According to Ferrando, form can make or break a six-pack.
Q: Why do ab exercises always hurt my neck? Is there anyway to help eliminate this problem?
-C. Duval, Rancho Santa Margarita
A: This is a very common complaint. Over the several years as a fitness trainer I have heard this over and over again.
The average head weighs 8 to 12 pounds, if you have weak neck muscles you will feel that strain; and ways to improve this is to perfect your form.
There are a few things you can do to make your neck more comfortable while performing crunches. First off, this may sound strange but try placing your tongue on the roof of your mouth while crunching. It helps relieve some of the pressure on your neck muscles and is a resting position of the tongue, and it will help recruit the muscles near the surface of the neck that best support your head.
Do not interlock your fingers and pull on your head. This is probably the main reason for neck strain during ab exercises. When you begin to fatigue you will most likely begin to pull on your neck and head in order to accomplish more reps. Place your fingertips behind your ears, not on your neck. Your fingers are there to support your head without pulling on your neck creating strain.
Finally, Try to keep your chin off your chest by picking a spot on the ceiling to stare at and keep elbows back. To help, think of having an apple or an orange underneath your chin. Another thing you may want to try is to rest your head on the floor briefly between reps. This will help lessen the stress on your neck by allowing the muscles to relax momentarily. Just don’t allow your head to rest to long or you will compromise your abdominal training.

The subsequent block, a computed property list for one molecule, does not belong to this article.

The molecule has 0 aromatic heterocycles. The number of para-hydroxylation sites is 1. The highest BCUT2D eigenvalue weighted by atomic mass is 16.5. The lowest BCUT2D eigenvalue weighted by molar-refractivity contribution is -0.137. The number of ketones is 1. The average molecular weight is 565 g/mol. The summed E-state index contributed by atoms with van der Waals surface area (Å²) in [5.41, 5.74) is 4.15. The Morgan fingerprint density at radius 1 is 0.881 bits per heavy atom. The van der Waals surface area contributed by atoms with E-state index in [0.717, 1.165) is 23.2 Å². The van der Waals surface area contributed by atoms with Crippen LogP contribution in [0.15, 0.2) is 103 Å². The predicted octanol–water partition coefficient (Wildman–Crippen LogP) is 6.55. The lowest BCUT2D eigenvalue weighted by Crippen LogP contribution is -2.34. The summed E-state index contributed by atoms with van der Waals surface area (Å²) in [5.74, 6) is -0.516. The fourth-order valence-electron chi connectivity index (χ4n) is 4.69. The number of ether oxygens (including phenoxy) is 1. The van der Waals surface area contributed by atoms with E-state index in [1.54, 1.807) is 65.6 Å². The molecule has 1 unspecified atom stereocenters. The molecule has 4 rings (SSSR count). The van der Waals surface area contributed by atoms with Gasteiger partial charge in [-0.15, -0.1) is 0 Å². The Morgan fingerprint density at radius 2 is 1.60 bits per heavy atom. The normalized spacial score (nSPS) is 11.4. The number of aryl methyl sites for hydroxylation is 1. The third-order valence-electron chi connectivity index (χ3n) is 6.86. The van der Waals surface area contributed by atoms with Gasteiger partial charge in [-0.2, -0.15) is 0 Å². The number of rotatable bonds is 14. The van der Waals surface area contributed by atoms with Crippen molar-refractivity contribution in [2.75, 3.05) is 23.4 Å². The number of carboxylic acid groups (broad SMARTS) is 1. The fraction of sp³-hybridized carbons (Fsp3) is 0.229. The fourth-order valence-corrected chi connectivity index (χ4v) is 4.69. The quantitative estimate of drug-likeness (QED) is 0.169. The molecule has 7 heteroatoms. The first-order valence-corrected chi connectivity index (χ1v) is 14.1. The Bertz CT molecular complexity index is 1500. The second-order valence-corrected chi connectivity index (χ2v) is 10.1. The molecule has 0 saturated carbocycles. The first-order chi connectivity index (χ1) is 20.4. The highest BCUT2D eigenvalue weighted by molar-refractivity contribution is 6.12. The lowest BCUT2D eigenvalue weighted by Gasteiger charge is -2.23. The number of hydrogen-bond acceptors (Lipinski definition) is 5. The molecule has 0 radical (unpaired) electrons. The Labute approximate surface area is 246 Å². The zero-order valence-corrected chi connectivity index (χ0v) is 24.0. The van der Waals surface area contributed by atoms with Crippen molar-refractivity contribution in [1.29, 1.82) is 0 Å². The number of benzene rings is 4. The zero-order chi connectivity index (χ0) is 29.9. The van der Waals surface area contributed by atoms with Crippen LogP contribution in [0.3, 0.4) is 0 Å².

Remember as you continue to work out, the muscles in your neck will get stronger allowing you to have less discomfort and enabling you to have nice strong abs in no time!
Owner of Shawn Ferrando Studio Fitness, Shawn Ferrando, has over 24 years professional experience in the health and fitness industry. Shawn has numerous National certifications including the National Academy of Sports Medicine Certified Personal Trainer, National Academy Of Sports Medicine Advanced Specialization Sports Fitness Specialist, National Academy Of Sports Medicine Certified Core Stabilization Training, O.C.C. Fitness Specialist/Personal Trainer, Apex Certified Trainer, AA Nutrition Education, Certified Fitness Nutrition Specialist, Indoor Cycle Certification. Shawn has extensive experience in rehabilitation training (post injury/pre-post surgery), sport specific training and is CPR/AED Certified through the American Heart Association. Shawn is also a member of the world’s largest associations of Health and Fitness Professionals, Idea Health and Fitness Association and the American College Of Sports Medicine.
To contact Shawn directly, please email her at Shawn@ShawnsStudioFitness.com